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In general you're right; if we know $V(0,0, z)$ we can only get its $z$-derivative. But the author is implicitly assuming the electric field is directed along the $z$ axis, because of the rotational symmetry of the problem. Therefore, the $z$ component of the gradient is all we care about.


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How can the position of that charge be determined without EM waves Accelerated charges and Cerenkof radiation can be useful in experiments, but if one really wants the location of charges one needs detectors, i.e. consecutive small interactions. These are mainly electromagnetic scatterings but so soft that they are included in the measurement error. To ...


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In your first sentence you mentioned charges. Electrons, protons as well as their antiparticles have permanent an electric field. This field seems not to be only an induced one during any measurement. The permanent state of the electric field of charges is a postulate because without any interaction a measurement is not possible (see the comments to your ...


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No, this is not true all the times for every region in space. Take this example: If you have two charges with the negative charge. At the middle of the straight line that connects them, the electric field(the force) will be equal to zero because the force from the electric field of each charge will be equal in magnitude but they will have opposite ...


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So how can the same virtual photons give rise to 2 different properties? The photon is an elementary particle, and in the quantum field theoretical framework, an electromagnetic field exists in all (x,y,z,t) which has zero vacuum expectation value unless a photon exists there, the excitation of the field. What is the vacuum expectation value? It is the ...


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Try to start from the end and recapitulate, what was unknown in Maxwell's time. Electrons, neutrons, protons as well as their antiparticles have spin. This spin carries an angular momentum. This we know since Einstein and de Haas carried out their experiment with electrons. Furthermore it is well known, that parallel to the rotational axis of this intrinsic ...


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Wires in a circuit are electrically neutral. They have as many positive charges as negative charges, so the net charge is zero. There is a spatial distribution of charges within a wire. The charge is not uniform across the cross section. But that variation in charge density is fairly small. Given the overall neutrality, you'd only have to move a short ...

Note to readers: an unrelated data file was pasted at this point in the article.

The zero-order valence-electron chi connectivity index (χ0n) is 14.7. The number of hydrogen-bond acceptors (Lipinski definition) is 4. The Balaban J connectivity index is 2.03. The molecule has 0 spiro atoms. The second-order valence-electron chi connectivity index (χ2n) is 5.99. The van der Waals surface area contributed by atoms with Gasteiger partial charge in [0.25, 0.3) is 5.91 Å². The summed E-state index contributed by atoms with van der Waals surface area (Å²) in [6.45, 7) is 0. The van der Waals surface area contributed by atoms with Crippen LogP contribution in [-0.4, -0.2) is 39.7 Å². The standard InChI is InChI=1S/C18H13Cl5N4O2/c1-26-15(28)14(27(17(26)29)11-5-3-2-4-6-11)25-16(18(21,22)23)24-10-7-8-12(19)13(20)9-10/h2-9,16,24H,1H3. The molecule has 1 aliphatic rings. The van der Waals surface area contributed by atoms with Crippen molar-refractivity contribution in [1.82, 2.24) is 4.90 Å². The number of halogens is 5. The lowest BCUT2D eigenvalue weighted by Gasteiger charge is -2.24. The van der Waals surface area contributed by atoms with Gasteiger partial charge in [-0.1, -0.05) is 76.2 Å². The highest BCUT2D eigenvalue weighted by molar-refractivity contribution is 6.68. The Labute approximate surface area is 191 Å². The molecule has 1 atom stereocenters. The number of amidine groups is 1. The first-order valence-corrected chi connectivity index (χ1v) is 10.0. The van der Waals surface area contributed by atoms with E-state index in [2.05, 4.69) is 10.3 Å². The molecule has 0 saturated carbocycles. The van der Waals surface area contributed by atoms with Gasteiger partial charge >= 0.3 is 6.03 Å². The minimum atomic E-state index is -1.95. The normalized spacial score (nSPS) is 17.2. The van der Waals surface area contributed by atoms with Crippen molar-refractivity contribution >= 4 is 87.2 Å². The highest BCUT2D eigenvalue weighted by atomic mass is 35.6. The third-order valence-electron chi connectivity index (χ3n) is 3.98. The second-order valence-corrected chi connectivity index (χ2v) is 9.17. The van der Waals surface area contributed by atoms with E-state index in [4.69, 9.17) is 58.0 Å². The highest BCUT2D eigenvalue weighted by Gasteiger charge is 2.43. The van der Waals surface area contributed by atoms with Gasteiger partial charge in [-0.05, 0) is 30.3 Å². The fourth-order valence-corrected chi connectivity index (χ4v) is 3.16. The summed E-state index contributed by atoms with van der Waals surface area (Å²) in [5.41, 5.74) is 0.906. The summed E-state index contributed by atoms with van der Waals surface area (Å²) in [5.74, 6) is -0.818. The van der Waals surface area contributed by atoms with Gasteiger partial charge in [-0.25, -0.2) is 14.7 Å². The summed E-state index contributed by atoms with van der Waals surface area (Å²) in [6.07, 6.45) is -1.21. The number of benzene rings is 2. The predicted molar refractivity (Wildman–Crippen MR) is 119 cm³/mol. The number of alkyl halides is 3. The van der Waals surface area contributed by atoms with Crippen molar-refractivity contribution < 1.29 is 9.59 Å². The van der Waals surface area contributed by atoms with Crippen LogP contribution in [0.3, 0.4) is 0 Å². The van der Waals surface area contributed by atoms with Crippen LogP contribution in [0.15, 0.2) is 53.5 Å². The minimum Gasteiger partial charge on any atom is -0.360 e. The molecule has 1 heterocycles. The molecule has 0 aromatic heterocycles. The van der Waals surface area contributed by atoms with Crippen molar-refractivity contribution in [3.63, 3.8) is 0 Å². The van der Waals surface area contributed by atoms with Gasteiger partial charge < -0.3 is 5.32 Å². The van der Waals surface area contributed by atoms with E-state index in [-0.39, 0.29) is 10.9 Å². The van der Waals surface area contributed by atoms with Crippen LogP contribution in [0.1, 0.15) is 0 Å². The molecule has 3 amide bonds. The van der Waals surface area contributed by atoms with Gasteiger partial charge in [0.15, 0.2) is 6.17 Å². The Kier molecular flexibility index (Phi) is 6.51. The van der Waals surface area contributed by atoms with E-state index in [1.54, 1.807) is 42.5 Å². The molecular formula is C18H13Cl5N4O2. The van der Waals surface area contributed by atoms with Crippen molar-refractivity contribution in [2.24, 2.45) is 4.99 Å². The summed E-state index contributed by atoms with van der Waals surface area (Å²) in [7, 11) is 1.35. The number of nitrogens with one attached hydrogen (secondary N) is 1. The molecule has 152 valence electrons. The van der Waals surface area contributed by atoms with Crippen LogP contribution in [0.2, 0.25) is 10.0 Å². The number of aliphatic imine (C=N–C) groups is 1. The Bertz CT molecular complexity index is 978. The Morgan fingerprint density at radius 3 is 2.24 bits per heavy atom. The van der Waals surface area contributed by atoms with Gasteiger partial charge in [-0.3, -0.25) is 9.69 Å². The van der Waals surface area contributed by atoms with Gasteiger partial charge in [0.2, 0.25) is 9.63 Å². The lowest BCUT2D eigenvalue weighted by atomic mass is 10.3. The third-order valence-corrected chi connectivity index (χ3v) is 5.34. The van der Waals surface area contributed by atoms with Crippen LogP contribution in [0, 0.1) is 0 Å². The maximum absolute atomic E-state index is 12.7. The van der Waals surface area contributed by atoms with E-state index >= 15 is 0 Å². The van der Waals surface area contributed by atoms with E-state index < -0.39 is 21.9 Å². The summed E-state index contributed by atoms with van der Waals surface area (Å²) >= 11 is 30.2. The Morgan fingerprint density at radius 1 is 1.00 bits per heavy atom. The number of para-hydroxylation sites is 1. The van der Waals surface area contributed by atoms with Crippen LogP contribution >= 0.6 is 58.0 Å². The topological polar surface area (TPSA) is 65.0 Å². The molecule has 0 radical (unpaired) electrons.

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"Why?" questions are always a bit dubious in physics, but let me explain a few words here: "Voltage" is in itself a difference, and it is (by definition) the difference of electric potential energy. The difference in electric potential energy is by definition the work needed to move a test charge against the electric field. In other words: The electric ...


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in the problem that you describe the electric field is indeed conservative as you suggest. We have here a steady-state current, which means that $\text{div} \;\mathbf J = 0$ and therefore, according to the continuity equation $\frac{\partial \rho}{\partial t}+ \mathbf {\nabla} \cdot \mathbf{j}= \sigma$, the charge density is constant in time; this is an ...


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from Gauss' Law electric field inside a solid insulating sphere varies linearly not in conducting sphere. inside a conducting sphere it will be zero.


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The field inside a conducting sphere is zero, not linear in $r$. The field of a uniformly charged sphere goes linearly with $r$.


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The tangent line, in general, is the line that follows the gradient of a curve at a specific point - like in this diagram: The blue line is the tangent of the red line at the point where they touch.